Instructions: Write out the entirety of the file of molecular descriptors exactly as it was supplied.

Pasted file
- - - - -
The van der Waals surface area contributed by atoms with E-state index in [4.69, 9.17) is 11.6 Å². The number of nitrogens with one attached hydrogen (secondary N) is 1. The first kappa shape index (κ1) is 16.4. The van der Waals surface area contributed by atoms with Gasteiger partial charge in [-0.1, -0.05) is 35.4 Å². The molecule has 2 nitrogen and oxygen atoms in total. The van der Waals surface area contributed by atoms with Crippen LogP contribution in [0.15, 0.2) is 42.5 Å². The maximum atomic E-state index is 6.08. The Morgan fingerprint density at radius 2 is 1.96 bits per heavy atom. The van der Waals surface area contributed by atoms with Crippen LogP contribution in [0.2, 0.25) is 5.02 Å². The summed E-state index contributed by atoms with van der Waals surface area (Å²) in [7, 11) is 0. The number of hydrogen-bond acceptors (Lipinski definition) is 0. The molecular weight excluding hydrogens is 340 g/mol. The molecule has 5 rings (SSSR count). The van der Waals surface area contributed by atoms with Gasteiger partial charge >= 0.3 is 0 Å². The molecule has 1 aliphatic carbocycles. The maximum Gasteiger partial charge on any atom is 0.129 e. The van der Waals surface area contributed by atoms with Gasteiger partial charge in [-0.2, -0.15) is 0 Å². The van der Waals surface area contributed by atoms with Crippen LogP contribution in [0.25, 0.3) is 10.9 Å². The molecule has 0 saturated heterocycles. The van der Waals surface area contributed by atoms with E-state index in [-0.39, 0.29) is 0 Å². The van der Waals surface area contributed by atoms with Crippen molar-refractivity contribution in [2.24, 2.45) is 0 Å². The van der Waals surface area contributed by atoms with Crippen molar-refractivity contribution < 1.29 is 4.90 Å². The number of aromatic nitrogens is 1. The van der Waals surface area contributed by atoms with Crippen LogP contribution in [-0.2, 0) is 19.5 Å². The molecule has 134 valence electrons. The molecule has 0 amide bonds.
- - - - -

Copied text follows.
The van der Waals surface area contributed by atoms with E-state index in [4.69, 9.17) is 11.6 Å². The number of nitrogens with one attached hydrogen (secondary N) is 1. The first kappa shape index (κ1) is 16.4. The van der Waals surface area contributed by atoms with Gasteiger partial charge in [-0.1, -0.05) is 35.4 Å². The molecule has 2 nitrogen and oxygen atoms in total. The van der Waals surface area contributed by atoms with Crippen LogP contribution in [0.15, 0.2) is 42.5 Å². The maximum atomic E-state index is 6.08. The Morgan fingerprint density at radius 2 is 1.96 bits per heavy atom. The van der Waals surface area contributed by atoms with Crippen LogP contribution in [0.2, 0.25) is 5.02 Å². The summed E-state index contributed by atoms with van der Waals surface area (Å²) in [7, 11) is 0. The number of hydrogen-bond acceptors (Lipinski definition) is 0. The molecular weight excluding hydrogens is 340 g/mol. The molecule has 5 rings (SSSR count). The van der Waals surface area contributed by atoms with Gasteiger partial charge >= 0.3 is 0 Å². The molecule has 1 aliphatic carbocycles. The maximum Gasteiger partial charge on any atom is 0.129 e. The van der Waals surface area contributed by atoms with Gasteiger partial charge in [-0.2, -0.15) is 0 Å². The van der Waals surface area contributed by atoms with Crippen LogP contribution in [0.25, 0.3) is 10.9 Å². The molecule has 0 saturated heterocycles. The van der Waals surface area contributed by atoms with E-state index in [-0.39, 0.29) is 0 Å². The van der Waals surface area contributed by atoms with Crippen molar-refractivity contribution in [2.24, 2.45) is 0 Å². The van der Waals surface area contributed by atoms with Crippen molar-refractivity contribution < 1.29 is 4.90 Å². The number of aromatic nitrogens is 1. The van der Waals surface area contributed by atoms with Crippen LogP contribution in [-0.2, 0) is 19.5 Å². The molecule has 134 valence electrons. The molecule has 0 amide bonds.